AUBURN — It’s taken nearly three years, but an effort to rewrite the city’s core planning document is nearing the end.
“It’s very detailed, right down to the street level, and there are tons of maps and other pieces involved,” said Auburn Planning Director David Galbraith. “But it’s also a global document, in that it looks at the whole city and what could happen to it. So it’s a huge document.”
Volunteers and members of the Auburn Comprehensive Plan Committee are writing drafts of the final document now. It includes policy recommendations and goals for transportation planning, economic development, housing and community services and dozens of other aspects of the city.
“It’s really a guide for controlled growth,” Galbraith said. “When you take a project to the City Council, you want to be able to say how it fits in with the city’s view of itself. You don’t want to do long-range planning by the seat of your pants.”
The city’s last plan was written in 1995 and designed to guide planning and development decisions through 2005. It looked at all aspects of life in the city, including population, transportation trends, possible commercial development and public finances.
Work on the current plan began in July 2007 with a group of 40 volunteers. That number is down to 20 today.
“But that’s quite a lot for a process like this,” he said. Members have met at least twice each month to discuss aspects of city zoning, planning and polices.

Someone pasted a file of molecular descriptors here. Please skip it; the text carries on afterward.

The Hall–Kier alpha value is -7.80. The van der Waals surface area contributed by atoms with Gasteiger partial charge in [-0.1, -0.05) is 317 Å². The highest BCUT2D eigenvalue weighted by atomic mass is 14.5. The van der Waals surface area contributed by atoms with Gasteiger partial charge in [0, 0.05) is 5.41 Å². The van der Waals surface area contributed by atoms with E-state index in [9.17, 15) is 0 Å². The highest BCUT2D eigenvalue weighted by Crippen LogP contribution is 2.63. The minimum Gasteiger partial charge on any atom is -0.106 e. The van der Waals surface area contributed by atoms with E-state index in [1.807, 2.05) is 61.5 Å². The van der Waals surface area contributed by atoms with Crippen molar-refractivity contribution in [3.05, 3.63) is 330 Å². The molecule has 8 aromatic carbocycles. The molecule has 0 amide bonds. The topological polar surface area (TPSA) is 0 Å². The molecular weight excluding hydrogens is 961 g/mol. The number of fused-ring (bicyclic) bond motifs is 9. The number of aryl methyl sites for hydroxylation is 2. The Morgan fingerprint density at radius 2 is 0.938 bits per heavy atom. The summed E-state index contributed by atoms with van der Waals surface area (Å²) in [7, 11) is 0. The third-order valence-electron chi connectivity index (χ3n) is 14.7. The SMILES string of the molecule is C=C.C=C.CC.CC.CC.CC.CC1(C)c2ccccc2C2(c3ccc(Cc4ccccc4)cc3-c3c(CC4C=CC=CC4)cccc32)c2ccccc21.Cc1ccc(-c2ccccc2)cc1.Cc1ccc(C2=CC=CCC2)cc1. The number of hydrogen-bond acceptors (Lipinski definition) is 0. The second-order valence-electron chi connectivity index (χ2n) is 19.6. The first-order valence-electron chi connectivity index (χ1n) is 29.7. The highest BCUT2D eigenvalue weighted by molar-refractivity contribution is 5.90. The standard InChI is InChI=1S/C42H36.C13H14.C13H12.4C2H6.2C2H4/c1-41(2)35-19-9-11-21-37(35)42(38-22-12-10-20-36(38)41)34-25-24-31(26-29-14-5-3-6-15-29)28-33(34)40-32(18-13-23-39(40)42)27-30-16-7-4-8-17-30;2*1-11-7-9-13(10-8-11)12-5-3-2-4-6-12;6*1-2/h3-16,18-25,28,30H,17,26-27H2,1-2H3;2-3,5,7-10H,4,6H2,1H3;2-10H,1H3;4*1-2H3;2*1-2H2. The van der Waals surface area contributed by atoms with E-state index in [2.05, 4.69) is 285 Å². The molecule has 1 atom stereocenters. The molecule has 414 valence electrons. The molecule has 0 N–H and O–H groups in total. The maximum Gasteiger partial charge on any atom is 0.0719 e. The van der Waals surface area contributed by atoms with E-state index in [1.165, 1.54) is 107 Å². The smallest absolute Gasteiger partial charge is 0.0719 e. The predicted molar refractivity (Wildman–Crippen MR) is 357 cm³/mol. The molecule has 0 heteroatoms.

“Nobody can say they haven’t had an opportunity to speak,” said Richard Whiting, chairman of the Comprehensive Plan Committee. “It’s been a long process, with a lot of meetings and reading and nitpicking and arguing. But it’s been very good, too.”
Galbraith said the group plans a few more meetings in March and April, but they are tentatively scheduled to present a draft to city councilors and the Planning Board at an April 29 workshop.
The plan could come to councilors for approval in May and would then go to the State Planning Office for review and approval.
The new plan includes sections recommending new bicycle and pedestrian development as well as planning for passenger rail service. Whiting said drafts of the plan are permissive where agricultural uses are concerned.
“We’ve tried to be aware of the challenges that farmers and people in agriculture have and continue to allow them to operate,” Whiting said. Drafts also come down on the side of vigilant watershed protection around Lake Auburn.
“It’s a wonderful asset for the city, and we need to continue to do what we can to preserve it,” he said.